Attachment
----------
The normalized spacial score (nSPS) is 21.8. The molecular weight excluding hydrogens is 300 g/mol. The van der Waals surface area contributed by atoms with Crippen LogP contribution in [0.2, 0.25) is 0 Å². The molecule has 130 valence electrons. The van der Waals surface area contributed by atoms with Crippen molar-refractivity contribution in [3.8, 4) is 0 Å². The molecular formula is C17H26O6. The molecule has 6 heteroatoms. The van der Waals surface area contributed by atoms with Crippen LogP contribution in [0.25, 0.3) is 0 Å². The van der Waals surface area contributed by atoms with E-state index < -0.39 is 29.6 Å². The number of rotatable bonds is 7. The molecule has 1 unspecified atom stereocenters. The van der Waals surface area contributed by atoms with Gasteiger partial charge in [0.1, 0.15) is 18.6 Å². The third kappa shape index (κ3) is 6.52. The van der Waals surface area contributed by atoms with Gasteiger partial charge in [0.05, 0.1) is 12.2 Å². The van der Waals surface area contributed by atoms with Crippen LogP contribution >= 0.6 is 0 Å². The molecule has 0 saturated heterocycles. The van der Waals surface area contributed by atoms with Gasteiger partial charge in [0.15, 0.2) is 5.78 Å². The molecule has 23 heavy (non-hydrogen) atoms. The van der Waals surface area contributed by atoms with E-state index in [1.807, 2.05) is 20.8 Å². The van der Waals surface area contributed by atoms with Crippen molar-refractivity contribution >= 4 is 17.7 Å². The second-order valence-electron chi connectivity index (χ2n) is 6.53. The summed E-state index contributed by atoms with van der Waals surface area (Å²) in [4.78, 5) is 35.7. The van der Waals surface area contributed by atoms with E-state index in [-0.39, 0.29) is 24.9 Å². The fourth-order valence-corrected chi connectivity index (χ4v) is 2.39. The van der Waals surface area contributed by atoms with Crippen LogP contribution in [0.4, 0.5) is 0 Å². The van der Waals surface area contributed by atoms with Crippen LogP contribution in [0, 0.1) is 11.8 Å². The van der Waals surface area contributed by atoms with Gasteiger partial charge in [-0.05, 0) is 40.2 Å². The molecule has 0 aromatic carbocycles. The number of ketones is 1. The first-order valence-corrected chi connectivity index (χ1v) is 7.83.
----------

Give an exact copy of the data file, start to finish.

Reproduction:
The normalized spacial score (nSPS) is 21.8. The molecular weight excluding hydrogens is 300 g/mol. The van der Waals surface area contributed by atoms with Crippen LogP contribution in [0.2, 0.25) is 0 Å². The molecule has 130 valence electrons. The van der Waals surface area contributed by atoms with Crippen molar-refractivity contribution in [3.8, 4) is 0 Å². The molecular formula is C17H26O6. The molecule has 6 heteroatoms. The van der Waals surface area contributed by atoms with Crippen LogP contribution in [0.25, 0.3) is 0 Å². The van der Waals surface area contributed by atoms with E-state index < -0.39 is 29.6 Å². The number of rotatable bonds is 7. The molecule has 1 unspecified atom stereocenters. The van der Waals surface area contributed by atoms with Gasteiger partial charge in [0.1, 0.15) is 18.6 Å². The third kappa shape index (κ3) is 6.52. The van der Waals surface area contributed by atoms with Gasteiger partial charge in [0.05, 0.1) is 12.2 Å². The van der Waals surface area contributed by atoms with Crippen LogP contribution >= 0.6 is 0 Å². The molecule has 0 saturated heterocycles. The van der Waals surface area contributed by atoms with Gasteiger partial charge in [0.15, 0.2) is 5.78 Å². The molecule has 23 heavy (non-hydrogen) atoms. The van der Waals surface area contributed by atoms with E-state index in [1.807, 2.05) is 20.8 Å². The van der Waals surface area contributed by atoms with Crippen molar-refractivity contribution >= 4 is 17.7 Å². The second-order valence-electron chi connectivity index (χ2n) is 6.53. The summed E-state index contributed by atoms with van der Waals surface area (Å²) in [4.78, 5) is 35.7. The van der Waals surface area contributed by atoms with E-state index in [-0.39, 0.29) is 24.9 Å². The fourth-order valence-corrected chi connectivity index (χ4v) is 2.39. The van der Waals surface area contributed by atoms with Crippen LogP contribution in [0.4, 0.5) is 0 Å². The van der Waals surface area contributed by atoms with Crippen LogP contribution in [0, 0.1) is 11.8 Å². The van der Waals surface area contributed by atoms with Gasteiger partial charge in [-0.05, 0) is 40.2 Å². The molecule has 0 aromatic carbocycles. The number of ketones is 1. The first-order valence-corrected chi connectivity index (χ1v) is 7.83.